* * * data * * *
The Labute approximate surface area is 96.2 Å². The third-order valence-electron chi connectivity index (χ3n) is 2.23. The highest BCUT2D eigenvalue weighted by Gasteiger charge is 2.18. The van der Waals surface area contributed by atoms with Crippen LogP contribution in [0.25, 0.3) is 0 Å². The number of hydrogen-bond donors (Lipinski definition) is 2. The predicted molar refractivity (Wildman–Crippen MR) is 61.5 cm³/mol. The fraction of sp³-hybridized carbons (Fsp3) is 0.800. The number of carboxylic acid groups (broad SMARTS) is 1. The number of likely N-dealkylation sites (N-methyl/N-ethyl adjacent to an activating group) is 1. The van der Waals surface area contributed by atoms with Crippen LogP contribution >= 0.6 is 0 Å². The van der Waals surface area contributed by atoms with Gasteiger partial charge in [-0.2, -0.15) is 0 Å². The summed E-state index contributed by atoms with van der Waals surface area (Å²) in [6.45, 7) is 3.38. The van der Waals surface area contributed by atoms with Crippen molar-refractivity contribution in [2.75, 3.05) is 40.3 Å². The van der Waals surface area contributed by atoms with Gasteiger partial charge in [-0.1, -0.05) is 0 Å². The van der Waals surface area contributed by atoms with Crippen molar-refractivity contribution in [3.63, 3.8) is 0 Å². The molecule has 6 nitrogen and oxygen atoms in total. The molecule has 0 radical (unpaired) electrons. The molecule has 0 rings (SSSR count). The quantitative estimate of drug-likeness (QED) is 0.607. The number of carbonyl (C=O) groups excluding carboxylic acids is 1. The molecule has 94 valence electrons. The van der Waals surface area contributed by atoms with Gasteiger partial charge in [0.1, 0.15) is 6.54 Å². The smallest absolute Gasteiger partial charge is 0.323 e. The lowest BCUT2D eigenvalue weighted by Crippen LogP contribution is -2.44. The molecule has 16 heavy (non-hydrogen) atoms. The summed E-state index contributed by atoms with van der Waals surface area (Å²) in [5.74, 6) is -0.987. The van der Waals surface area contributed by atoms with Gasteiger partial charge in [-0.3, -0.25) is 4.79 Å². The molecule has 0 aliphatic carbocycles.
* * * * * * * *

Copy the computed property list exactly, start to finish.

The Labute approximate surface area is 96.2 Å². The third-order valence-electron chi connectivity index (χ3n) is 2.23. The highest BCUT2D eigenvalue weighted by Gasteiger charge is 2.18. The van der Waals surface area contributed by atoms with Crippen LogP contribution in [0.25, 0.3) is 0 Å². The number of hydrogen-bond donors (Lipinski definition) is 2. The predicted molar refractivity (Wildman–Crippen MR) is 61.5 cm³/mol. The fraction of sp³-hybridized carbons (Fsp3) is 0.800. The number of carboxylic acid groups (broad SMARTS) is 1. The number of likely N-dealkylation sites (N-methyl/N-ethyl adjacent to an activating group) is 1. The van der Waals surface area contributed by atoms with Crippen LogP contribution >= 0.6 is 0 Å². The van der Waals surface area contributed by atoms with Gasteiger partial charge in [-0.2, -0.15) is 0 Å². The summed E-state index contributed by atoms with van der Waals surface area (Å²) in [6.45, 7) is 3.38. The van der Waals surface area contributed by atoms with Crippen molar-refractivity contribution in [2.75, 3.05) is 40.3 Å². The van der Waals surface area contributed by atoms with Gasteiger partial charge in [-0.1, -0.05) is 0 Å². The van der Waals surface area contributed by atoms with Crippen molar-refractivity contribution in [3.63, 3.8) is 0 Å². The molecule has 6 nitrogen and oxygen atoms in total. The molecule has 0 radical (unpaired) electrons. The molecule has 0 rings (SSSR count). The quantitative estimate of drug-likeness (QED) is 0.607. The number of carbonyl (C=O) groups excluding carboxylic acids is 1. The molecule has 94 valence electrons. The van der Waals surface area contributed by atoms with Gasteiger partial charge in [0.1, 0.15) is 6.54 Å². The smallest absolute Gasteiger partial charge is 0.323 e. The lowest BCUT2D eigenvalue weighted by Crippen LogP contribution is -2.44. The molecule has 16 heavy (non-hydrogen) atoms. The summed E-state index contributed by atoms with van der Waals surface area (Å²) in [5.74, 6) is -0.987. The van der Waals surface area contributed by atoms with Gasteiger partial charge in [-0.3, -0.25) is 4.79 Å². The molecule has 0 aliphatic carbocycles.